Byld Ventures, a $15 million fund supports fintech companies in Africa • TechCrunch


two years ago Youssef Odjidan Co-founder of the Sudanese FinTech Company Thrives After failing to find devaluation startups in Africa to invest in, he was the managing partner and president of EMEA (Europe, Middle East, and Africa) at Class 5 Global, a San Francisco-based venture fund with a keen interest in emerging markets.

But the Category 5 wasn’t his first investment opportunity. At Solebury Capital, a small investment bank later acquired by PNC Financial Services, the UK-born entrepreneur, who is of Algerian descent, was a principal partner and worked on several technology IPOs including Snapchat. In 2017, he joined as Head of Strategy and Investments at Dubai Future Foundation, a small team that launched the first venture capital fund in Dubai Government.

In Category 5, Oudjidane led investments in African startups such as tildeAnd the dashAnd the good And the Buyer. The investor also partnered with several professional footballers such as Mesut Ozil, who was a partner in the project. His relationship with footballers proved his worth – Odgdan played the sport at the college level and won scholarships – and other athletes proved his worth in his next adventure: Build Ventures, a $15 million fund launched in May focused on early-stage start-ups in Africa. More than a dozen athletes have supported the fund, as well as the Dubai government and several unnamed institutional LPs.

“For the past 12 months, founders in Africa have been reaching out to me for advice and I have been investing personally,” the co-founder said in an interview. “So, I decided to institutionalize it and create a fund together.”

Byld Ventures nearly reached its first close in June, and a second close at $10 million last month. Oudjidane expects to achieve final closing by the end of the year. Early stage fund – which made four investments: Ceviant, Apata, Altheer And the anchor – Consists of four project partners, mostly co-founders supported by Ojidane: Ahmed Sabah (CEO of Telda), Prince Boampong (CEO of Dash), Skehinah Adewumi (CEO of Apata) and Kieran Gibbs, footballer professional.

Oudjidane believes Africa is at the intersection of opportunity, the next billion people who will come online — and based on his current portfolio of pre-seed startups, fintech is what piques his fund’s interest.

“We invest early, sometimes before the presentation; we make the joke perfectly, as soon as you turn in your resignation,” said the co-founder. “We strive to be the founding president of the company; We want to be there on the first day. Fintech is our bread and butter. It’s just what we know and what we like.”

Build Ventures

LR: Youssef Ogdan (Co-Founder, Byld Ventures), Kehinde Dabiri (CEO, Ceviant), Kieran Gibbs (Venture Partner, Byld Ventures), Idris Saliu (Co-Founder, Ceviant), Andy Yiadom (LP, Byld Ventures) and Khaled Al Saud (Associate, Byld Ventures).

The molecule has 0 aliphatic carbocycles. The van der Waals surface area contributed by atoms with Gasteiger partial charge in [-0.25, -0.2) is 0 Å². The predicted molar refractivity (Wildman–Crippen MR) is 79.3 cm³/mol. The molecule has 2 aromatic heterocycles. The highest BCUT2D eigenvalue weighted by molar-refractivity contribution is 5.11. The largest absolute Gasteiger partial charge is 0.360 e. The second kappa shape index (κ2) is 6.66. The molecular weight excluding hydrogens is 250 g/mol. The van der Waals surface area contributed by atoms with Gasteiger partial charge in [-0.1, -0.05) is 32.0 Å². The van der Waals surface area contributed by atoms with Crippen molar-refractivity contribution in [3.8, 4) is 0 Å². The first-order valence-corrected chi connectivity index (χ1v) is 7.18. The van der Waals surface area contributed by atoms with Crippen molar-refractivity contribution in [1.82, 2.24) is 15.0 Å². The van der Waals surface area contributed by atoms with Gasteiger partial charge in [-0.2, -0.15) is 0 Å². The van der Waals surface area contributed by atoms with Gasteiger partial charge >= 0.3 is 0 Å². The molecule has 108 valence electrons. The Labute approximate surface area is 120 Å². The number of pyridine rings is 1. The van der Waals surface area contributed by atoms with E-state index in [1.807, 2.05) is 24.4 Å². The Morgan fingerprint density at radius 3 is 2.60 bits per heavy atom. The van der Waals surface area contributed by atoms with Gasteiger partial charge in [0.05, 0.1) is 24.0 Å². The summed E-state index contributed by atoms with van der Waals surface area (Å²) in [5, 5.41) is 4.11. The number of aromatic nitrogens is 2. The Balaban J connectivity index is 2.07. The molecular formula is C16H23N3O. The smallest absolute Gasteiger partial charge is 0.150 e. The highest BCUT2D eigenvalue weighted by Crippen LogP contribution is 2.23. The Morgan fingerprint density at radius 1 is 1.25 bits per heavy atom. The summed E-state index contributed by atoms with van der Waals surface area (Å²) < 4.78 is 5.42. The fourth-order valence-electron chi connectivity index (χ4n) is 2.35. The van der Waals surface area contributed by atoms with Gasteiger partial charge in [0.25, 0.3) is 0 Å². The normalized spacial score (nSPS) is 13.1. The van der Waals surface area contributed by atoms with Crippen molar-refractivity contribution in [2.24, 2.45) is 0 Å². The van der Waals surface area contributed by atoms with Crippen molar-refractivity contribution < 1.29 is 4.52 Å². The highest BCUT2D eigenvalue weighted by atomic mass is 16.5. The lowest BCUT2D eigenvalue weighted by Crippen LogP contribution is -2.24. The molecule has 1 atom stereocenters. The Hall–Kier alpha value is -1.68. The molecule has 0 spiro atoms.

Fintechs dominate fundraising in Africa, accounting for nearly $3 billion, or two-thirds of the total investment made by startups across the continent last year, Report Through market insights Briter Bridges emerges. This amount was also more than double $1.35 billion The investment raised by fintechs in Africa in 2020, and triple the amount in 2019.

The Byld Ventures portfolio indicates that the fund has a narrower focus within the fintech sector because it prefers supporting startups that build APIs and infrastructure games. Rally Cap, an emerging market fund, manages an identical portfolio setup. Investing in startups to build financial infrastructure is one of Byld Ventures’ main themes, as well as startups working to reverse the brain drain in Africa and repeat founders. For the latter, three of the company’s investments went to founders with successful exits: Skehinah Adewumii’s Touch Tech PaymentsIdris Salio Fansoo And Segun Adeyemi amplify, enlarge, exaggerate Acquired by Stripe, Interswitch, and Carbon, respectively.

“I doubt many investors have our knowledge of fintech in Africa,” Co-Founder replied as to why fintech founders choose Byld Ventures at checkout to increase incorporation checks. “We build deep and personal bonds with the founders, perhaps a byproduct of being open and vulnerable. For example, some founders are reluctant to seek advice from investors when proverbial nonsense collides; Chances are, we’ve been through worse. We believe in the power of intellectual honesty and independent thinking to help reach optimal decisions.”

In terms of what the company looks for in founders, Oudjidane says Byld is particular about others who are technical, committed and frugal. “I think alignment with the founder problem is also critical because we know how difficult it is to start a company and there are a lot of secondary effects on the founder,” he adds.

Oudjidane said the four-month-old venture capital firm does not intend to invest in more than 15 to 20 portfolio companies in this first fund. According to him, Byld is not a “prayer and spray shop” and will invest an average ticket size of $500,000 in startups while keeping about 50% of the fund to continue.

Byld Ventures is eyeing startups mainly in Egypt and Nigeria due to the experiences of the partners in those markets; However, they will also be watching Ethiopia and Algeria – the latter was a biased choice due to Odgdan’s roots. However, personally, Odgdan is one of the few people on the continent who juggles the roles of founder and investor simultaneously; In his case, a Sudan-based fintech fund and a UK-based fund. He says the physical synergy between both duties gives him this privilege. Bloom and Bild are personal to me. I believe in the potential of Africa and want to dedicate my life to ‘Transcendence’. It is our duty. [this generation] to lead the change,” the co-founder commented.



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